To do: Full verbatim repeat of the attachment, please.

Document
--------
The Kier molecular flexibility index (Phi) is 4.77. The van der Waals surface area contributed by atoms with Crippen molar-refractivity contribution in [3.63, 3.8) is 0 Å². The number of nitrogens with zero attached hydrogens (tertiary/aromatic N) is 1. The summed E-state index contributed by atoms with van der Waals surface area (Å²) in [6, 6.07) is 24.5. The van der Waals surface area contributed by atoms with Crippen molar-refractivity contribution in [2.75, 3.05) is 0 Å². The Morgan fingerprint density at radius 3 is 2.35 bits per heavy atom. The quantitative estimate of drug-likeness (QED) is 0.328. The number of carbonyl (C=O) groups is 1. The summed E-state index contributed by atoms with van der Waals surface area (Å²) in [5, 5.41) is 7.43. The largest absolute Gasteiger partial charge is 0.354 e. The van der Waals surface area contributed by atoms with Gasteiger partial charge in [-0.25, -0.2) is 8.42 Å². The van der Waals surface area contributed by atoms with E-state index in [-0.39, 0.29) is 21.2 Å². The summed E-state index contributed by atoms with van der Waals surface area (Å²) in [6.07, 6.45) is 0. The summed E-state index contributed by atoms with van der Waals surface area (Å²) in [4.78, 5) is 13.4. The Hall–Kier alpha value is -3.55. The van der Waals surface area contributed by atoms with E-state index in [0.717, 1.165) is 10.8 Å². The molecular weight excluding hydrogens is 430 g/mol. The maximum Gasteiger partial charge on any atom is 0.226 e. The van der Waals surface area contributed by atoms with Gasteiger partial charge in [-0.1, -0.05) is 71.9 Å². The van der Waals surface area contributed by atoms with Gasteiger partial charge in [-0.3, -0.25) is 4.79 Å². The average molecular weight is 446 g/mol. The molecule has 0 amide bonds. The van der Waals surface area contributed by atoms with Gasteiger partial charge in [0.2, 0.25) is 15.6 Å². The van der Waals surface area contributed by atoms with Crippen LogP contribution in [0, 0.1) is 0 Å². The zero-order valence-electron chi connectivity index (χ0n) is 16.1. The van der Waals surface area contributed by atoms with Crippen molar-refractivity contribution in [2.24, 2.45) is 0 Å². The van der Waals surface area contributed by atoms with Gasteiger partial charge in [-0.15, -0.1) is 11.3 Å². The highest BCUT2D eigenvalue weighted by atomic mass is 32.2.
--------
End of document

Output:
The Kier molecular flexibility index (Phi) is 4.77. The van der Waals surface area contributed by atoms with Crippen molar-refractivity contribution in [3.63, 3.8) is 0 Å². The number of nitrogens with zero attached hydrogens (tertiary/aromatic N) is 1. The summed E-state index contributed by atoms with van der Waals surface area (Å²) in [6, 6.07) is 24.5. The van der Waals surface area contributed by atoms with Crippen molar-refractivity contribution in [2.75, 3.05) is 0 Å². The Morgan fingerprint density at radius 3 is 2.35 bits per heavy atom. The quantitative estimate of drug-likeness (QED) is 0.328. The number of carbonyl (C=O) groups is 1. The summed E-state index contributed by atoms with van der Waals surface area (Å²) in [5, 5.41) is 7.43. The largest absolute Gasteiger partial charge is 0.354 e. The van der Waals surface area contributed by atoms with Gasteiger partial charge in [-0.25, -0.2) is 8.42 Å². The van der Waals surface area contributed by atoms with E-state index in [-0.39, 0.29) is 21.2 Å². The summed E-state index contributed by atoms with van der Waals surface area (Å²) in [6.07, 6.45) is 0. The summed E-state index contributed by atoms with van der Waals surface area (Å²) in [4.78, 5) is 13.4. The Hall–Kier alpha value is -3.55. The van der Waals surface area contributed by atoms with E-state index in [0.717, 1.165) is 10.8 Å². The molecular weight excluding hydrogens is 430 g/mol. The maximum Gasteiger partial charge on any atom is 0.226 e. The van der Waals surface area contributed by atoms with Gasteiger partial charge in [-0.1, -0.05) is 71.9 Å². The van der Waals surface area contributed by atoms with Gasteiger partial charge in [-0.3, -0.25) is 4.79 Å². The average molecular weight is 446 g/mol. The molecule has 0 amide bonds. The van der Waals surface area contributed by atoms with Gasteiger partial charge in [0.2, 0.25) is 15.6 Å². The van der Waals surface area contributed by atoms with Crippen LogP contribution in [0, 0.1) is 0 Å². The zero-order valence-electron chi connectivity index (χ0n) is 16.1. The van der Waals surface area contributed by atoms with Crippen molar-refractivity contribution in [2.24, 2.45) is 0 Å². The van der Waals surface area contributed by atoms with Gasteiger partial charge in [-0.15, -0.1) is 11.3 Å². The highest BCUT2D eigenvalue weighted by atomic mass is 32.2.